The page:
2010 Michigan Good Food CharterDOWNLOAD FILE
June 1, 2010
The 2010 Michigan Good Food Charter presents a vision for Michigan’s food and agriculture system to advance its contribution to the economy, protect our natural resource base, improve our residents’ health and help generations of Michigan youth to thrive.
We need to enact policies and strategies that make it just as easy to get food from a nearby farm as from the global marketplace and that will assure all Michiganders have access to good food and all Michigan farmers and food businesses have entrepreneurial opportunities.
2010 Charter Synopsis
Barely into a new millennium, the need for a thriving economy, equity and sustainability for all of Michigan and its people rings truer than ever. As part of achieving these goals, we need to grow, sell and eat “good food” – food that is healthy, green, fair and affordable.
By reemphasizing our local and regional food systems, alongside the national and global ones, we have an opportunity to create a system based on good food in Michigan and achieve a healthier, more prosperous and more equitable state.
Consider the irony:
- Michigan has the second most diverse agricultural production in the country, and yet 59 percent of our residents (distributed across each of our 83 counties) live in a place that has inadequate access to the food they need for a healthy daily diet (based on public health recommendations). This is what anti-hunger advocates refer to as “food insecurity.”
- Consumer interest in local foods is growing rapidly, and yet mid-sized farms are disappearing at an alarming rate and many farms cannot support themselves without off-farm work.
What Needs to Change?
Current policies, practices and market structures keep us from realizing these opportunities. For example, some zoning regulations limit growing food in cities; high quality, healthy food is not always available at places where people use public benefits to purchase food; and institutions, especially K-12 schools, face restrictive budgets for school meals.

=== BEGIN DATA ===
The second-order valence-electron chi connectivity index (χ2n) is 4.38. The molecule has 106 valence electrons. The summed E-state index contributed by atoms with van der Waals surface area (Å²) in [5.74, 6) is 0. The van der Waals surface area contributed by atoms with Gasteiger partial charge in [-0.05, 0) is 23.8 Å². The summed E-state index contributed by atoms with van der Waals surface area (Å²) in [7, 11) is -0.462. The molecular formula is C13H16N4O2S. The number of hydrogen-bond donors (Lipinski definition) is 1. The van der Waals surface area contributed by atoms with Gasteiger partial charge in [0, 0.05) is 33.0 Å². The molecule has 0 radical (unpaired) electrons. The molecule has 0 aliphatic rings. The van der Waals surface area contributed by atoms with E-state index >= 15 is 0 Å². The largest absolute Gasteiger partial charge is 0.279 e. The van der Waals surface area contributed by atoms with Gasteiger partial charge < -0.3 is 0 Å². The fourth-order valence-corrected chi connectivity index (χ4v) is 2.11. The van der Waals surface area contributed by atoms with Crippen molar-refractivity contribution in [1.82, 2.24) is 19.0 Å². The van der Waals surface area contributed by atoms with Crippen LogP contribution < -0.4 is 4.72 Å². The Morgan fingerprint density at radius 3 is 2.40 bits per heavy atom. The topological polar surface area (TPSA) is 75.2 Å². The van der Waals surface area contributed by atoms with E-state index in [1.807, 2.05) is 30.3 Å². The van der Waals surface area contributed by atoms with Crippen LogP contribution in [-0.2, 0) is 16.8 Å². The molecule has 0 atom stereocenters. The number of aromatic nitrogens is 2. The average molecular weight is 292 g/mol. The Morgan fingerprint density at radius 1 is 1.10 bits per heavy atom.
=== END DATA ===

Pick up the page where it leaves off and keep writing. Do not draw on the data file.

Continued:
Michigan buyers and farmers have limited opportunities to connect directly with one another. Regulations are typically more easily implemented by large-scale farms and markets. Food safety requirements are often inflexible and can be cost-prohibitive for small-and medium-scale growers.
Farmland is unaffordable in many cases. New farmers face challenges in accessing capital to begin their operations and thus have difficulty developing a market.
What Can We Do?
We can address these barriers through specific, strategic state and local actions, and we can forge new partnerships centered on the values of good food. We can raise public and private policymakers’ awareness of these issues and make Michigan good food policies and practices a priority at all levels of decision making.
The 2010 Michigan Good Food Charter presents 25 policy priorities that offer specific strategies for reaching the goals above in the next ten years. These strategies include ways to:
- Create new economic opportunities – through opening new market channels, through supporting Michigan food and farm entrepreneurs, and through reducing regulatory hurdles.
- Bring good food to where people live – through utilizing strategies that will make it easier for people to access healthy, fresh or minimally processed, Michigan-grown food every day.
- Bring good food into the mainstream – through cultivating a culture that values good food.